loading...

Could DC Incentivize Office to Residential Conversions?

by Nena Perry-Brown

Nearly two years ago, the DC Council considered a bill to provide tax breaks to developers who convert vacant office buildings in certain downtown areas into residential space. While that bill stalled out, it spurred creation of a task force to research whether or how the city should proceed with incentivizing these conversions. 

Last week, the Office of the Deputy Mayor for Planning and Economic Development submitted a report to the DC Council on the viability of converting vacant office buildings in DC into affordable housing. Ultimately, the report recommends these conversions be incentivized for buildings who are labeled Class C and below outside of the downtown area. However, the concept comes with several logistical complications.

Mapping completed and in progress office to residential conversions. Click to enlarge.

Two-thirds of DC's vacant office space is downtown, although it is mostly spread across buildings, so there aren't many completely vacant properties — one of the first obstacles to accomplishing an office-to-residential conversion.

Square feet converted from office to residential, by jurisdiction. Click to enlarge.

More than 3,800 residential units have been produced out of former office buildings in DC since 2002. While these conversions have become more popular in recent years, developers remain hesitant due to unfamiliarity with the costs and logistics associated with these conversions.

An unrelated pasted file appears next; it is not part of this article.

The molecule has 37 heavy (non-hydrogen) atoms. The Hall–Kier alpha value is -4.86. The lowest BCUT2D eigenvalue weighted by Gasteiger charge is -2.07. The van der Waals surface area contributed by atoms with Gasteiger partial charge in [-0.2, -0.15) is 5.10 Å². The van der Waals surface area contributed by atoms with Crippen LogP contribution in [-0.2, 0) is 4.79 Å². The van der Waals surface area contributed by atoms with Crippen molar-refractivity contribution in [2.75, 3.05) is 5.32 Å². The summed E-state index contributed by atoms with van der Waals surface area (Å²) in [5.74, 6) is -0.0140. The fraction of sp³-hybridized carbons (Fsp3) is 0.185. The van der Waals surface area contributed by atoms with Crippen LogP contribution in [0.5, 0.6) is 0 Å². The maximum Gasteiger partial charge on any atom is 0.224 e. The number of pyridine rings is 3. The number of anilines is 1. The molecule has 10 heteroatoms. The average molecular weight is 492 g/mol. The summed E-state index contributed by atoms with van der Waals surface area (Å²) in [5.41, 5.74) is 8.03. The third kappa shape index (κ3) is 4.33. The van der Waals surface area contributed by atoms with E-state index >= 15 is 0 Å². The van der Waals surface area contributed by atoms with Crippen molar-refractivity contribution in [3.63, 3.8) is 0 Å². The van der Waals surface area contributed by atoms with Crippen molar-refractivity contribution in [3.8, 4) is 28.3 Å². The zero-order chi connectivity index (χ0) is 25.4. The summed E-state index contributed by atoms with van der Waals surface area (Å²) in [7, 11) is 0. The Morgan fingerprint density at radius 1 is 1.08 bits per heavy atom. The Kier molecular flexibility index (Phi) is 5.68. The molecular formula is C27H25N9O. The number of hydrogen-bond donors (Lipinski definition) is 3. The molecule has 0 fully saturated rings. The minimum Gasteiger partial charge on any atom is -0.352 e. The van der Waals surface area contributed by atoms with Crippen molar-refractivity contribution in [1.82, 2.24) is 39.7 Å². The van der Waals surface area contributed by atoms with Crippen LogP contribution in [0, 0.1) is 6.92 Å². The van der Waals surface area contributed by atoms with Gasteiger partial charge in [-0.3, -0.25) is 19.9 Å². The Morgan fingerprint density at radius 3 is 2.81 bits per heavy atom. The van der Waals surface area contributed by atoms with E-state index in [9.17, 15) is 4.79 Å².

Much of the vacant office space downtown is Class A, and in some instances, building owners may think it better long term to let office space remain vacant than change uses. The study reports that there are only four submarkets where a conversion to residential will increase the per square foot net operating income of an office building: West End, Upper Northwest, and the Ballpark and Market Districts. 

The report concludes that DC would have to subsidize many of these conversions as well as use density and other zoning-related incentives to encourage office-to-residential, including amending mixed-use zones along key commercial corridors outside of the central business district to increase the by-right density and lot occupancy for residential. 

Mapping vacant Class B and C office buildings. Click to enlarge.

If the city chooses to incentivize office to residential conversions, the report recommends that efforts start with splitting the costs with developers for feasibility studies of specific conversions. The report identifies 45 office buildings citywide, totaling over one million square feet, which are Class B, C or F and are 50 to 100 percent vacant. 

As DC explores how to create 36,000 more housing units by 2025, office conversions could help efficiently achieve those goals, especially because one can save 5-10 percent on conversion from office to residential compared to ground up residential construction. However, since the cost savings increases to 20-40 percent if one guts and renovates an existing residential building, it remains to be seen whether the city finds it more worthwhile to focus its efforts elsewhere.

The report was prepared by the Coalition for Non-Profit Housing and Economic Development on behalf of the task force.

Note: Class B buildings are defined as well maintained and at least 10-20 years old, Class C buildings are over 20 years old and likely lack some amenities, and Class F buildings are functionally obsolete. 

This article originally published at https://dc.urbanturf.com/articles/blog/could-dc-incentivize-office-to-residential-conversions/15918

DC Real Estate Guides

Short guides to navigating the DC-area real estate market

We've collected all our helpful guides for buying, selling and renting in and around Washington, DC in one place. Visit guides.urbanturf.com or start browsing below!